ECHR Rules British Mass Surveillance Regime Violates European Law

Blanche Robertson
September 13, 2018

A mass surveillance programme by the United Kingdom government violated human rights, the European Court has ruled.

The judgement said: "While there is no evidence to suggest that the intelligence services are abusing their powers - on the contrary, the [then British watchdog] observed that the selection procedure was carefully and conscientiously undertaken by analysts, the court is not persuaded that the safeguards governing selection of bearers [internet cables] for interception and the selection of intercepted material for examination are sufficiently robust to provide adequate guarantees against abuse".

Furthermore, it found the United Kingdom "was not in accordance with the law" over it's obtaining of communications data from service providers.

"While the Court was satisfied that the intelligence services of the United Kingdom take their (European human rights) Convention obligations seriously and are not abusing their powers, it found that there was inadequate independent oversight of the selection and search processes involved in the operation", the court said in a statement.

The mass spying scheme did "not meet the "quality of law" requirement" and was "incapable of keeping the "interference" to what is "necessary in a democratic society", the ECHR said.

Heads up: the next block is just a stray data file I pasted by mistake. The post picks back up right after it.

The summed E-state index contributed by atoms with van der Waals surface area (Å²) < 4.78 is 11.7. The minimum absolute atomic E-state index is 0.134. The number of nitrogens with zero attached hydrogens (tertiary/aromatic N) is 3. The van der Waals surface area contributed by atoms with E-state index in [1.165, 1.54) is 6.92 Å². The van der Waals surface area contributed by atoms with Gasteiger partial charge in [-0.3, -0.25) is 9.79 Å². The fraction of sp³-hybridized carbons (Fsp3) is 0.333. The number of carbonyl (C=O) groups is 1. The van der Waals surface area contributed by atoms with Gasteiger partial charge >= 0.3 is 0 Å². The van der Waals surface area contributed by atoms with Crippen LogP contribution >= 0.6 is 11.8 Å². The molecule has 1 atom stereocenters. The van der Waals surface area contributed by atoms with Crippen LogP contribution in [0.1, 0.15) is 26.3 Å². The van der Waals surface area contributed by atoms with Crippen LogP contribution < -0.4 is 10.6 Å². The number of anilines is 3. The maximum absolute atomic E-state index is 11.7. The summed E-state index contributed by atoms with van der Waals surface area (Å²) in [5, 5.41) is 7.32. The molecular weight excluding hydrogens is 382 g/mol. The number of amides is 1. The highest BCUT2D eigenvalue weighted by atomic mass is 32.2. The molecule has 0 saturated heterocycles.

However, the ECHR ruled against the complainants on the question of whether United Kingdom gov further violated citizens' privacy by sharing intelligence with foreign governments, saying that did not constitute a breach of rights.

By related communications, the court said it meant the collection of details like who calls who, from where and when - rather than the content of the communications.

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"In bulk, the degree of intrusion is magnified, since the patterns that will emerge could be capable of painting an intimate picture of a person through the mapping of social networks, location tracking, internet browsing tracking, mapping of communication patterns, and insight into who a person interacted with".

The court had also been asked to consider whether there had been violations of other parts of the convention, but found that the arguments put forward for a number of these challenges were inadmissible.

Following the revelations, a group of 14 privacy and human rights groups headed by nonprofit Big Brother Watch brought claims against GCHQ, which were heard first in the UK's Investigatory Powers Tribunal - a special court set up specifically to hold intelligence agencies to account - and later in the European Court of Human Rights.

But the ruling wasn't all bad for British spies.

Thursday's ruling is not final and can be appealed.

Britain has changed its surveillance laws since the legal challenge began, passing new legislation the government says has more privacy safeguards.

"Under the guise of counter-terrorism, the United Kingdom has adopted the most authoritarian surveillance regime of any Western state, corroding democracy itself and the rights of the British public", said Silkie Carlo, director of Big Brother Watch. "However, since the new Investigatory Powers Act arguably poses an ever greater threat to civil liberties, our work is far from over".

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